Several factors may be contributing to the scarcity of female players, including how those players view the industry. In K–12 esports settings, school coaches can monitor players’ interactions and report any inappropriate comments an opponent makes, and there will likely be consequences. At nonacademic esports events, which are less regulated, verbal harassment can be a concern, Hodge says, giving female players of various ages the impression the gaming community isn’t particularly welcoming.
“It’s a very toxic environment for female players,” she says. “We don’t see a lot of female representation in professional or collegiate esports. It’s hard to get many females to say, ‘Hey, let me get really good at this game that I know has a toxic community — or if I talk, I’m going to be talked down to like I’m subhuman.’ People don’t want to sign up for that.”
Examples and Encouragement Could Help Pique Girls’ Interest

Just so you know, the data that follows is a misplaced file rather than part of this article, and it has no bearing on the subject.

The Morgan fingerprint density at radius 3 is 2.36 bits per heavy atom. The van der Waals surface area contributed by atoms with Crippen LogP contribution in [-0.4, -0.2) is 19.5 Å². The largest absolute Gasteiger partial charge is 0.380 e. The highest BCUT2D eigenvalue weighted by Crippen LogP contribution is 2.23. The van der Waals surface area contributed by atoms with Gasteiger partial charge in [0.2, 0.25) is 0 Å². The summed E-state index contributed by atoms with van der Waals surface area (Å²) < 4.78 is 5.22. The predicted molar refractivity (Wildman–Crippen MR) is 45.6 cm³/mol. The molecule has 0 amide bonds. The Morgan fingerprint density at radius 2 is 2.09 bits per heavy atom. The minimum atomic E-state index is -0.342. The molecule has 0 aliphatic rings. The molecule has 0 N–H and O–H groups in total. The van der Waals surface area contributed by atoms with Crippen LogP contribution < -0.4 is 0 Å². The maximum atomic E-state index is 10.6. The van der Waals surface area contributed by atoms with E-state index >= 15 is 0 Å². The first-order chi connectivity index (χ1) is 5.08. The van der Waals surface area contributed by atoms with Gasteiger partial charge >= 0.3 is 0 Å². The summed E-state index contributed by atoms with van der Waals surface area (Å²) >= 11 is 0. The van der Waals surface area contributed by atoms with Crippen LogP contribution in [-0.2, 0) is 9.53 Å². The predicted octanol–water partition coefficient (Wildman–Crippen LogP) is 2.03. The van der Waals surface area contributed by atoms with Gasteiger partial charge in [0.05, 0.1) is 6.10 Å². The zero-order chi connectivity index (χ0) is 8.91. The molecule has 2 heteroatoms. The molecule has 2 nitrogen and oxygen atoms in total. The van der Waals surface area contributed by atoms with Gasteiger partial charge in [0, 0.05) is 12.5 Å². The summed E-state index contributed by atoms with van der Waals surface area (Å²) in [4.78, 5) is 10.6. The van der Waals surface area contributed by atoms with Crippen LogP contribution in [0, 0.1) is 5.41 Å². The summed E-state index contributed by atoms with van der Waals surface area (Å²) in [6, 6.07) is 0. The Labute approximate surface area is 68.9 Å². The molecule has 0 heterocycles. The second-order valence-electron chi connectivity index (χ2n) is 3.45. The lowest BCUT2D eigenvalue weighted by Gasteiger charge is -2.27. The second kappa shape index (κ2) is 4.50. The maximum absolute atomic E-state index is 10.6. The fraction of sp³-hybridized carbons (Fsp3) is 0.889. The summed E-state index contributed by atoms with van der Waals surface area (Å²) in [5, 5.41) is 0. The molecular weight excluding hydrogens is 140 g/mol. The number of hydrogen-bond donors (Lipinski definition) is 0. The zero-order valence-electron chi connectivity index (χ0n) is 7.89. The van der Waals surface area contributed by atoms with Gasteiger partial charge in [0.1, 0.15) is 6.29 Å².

More women are involved in the sport now than in the past. When professional esports athlete EMUHLEET began participating in events around 2005, she says, she was often one of the only females present.
“There was a lack of other girls who wanted to compete and not just be a fan, and that’s probably because there weren’t very many women figures to look up to who were gamers,” she says. “Slowly, we’re starting to see all these amazing women putting their foot in the door and really paving the way for young girl gamers.”
EMUHLEET is currently part of an all-women’s team she formed in 2014. In recent years, increased global investment and involvement have drawn attention to gaming in general, as well as esports. EMUHLEET says several years ago fewer people viewed esports in the same capacity, if they were even aware of it.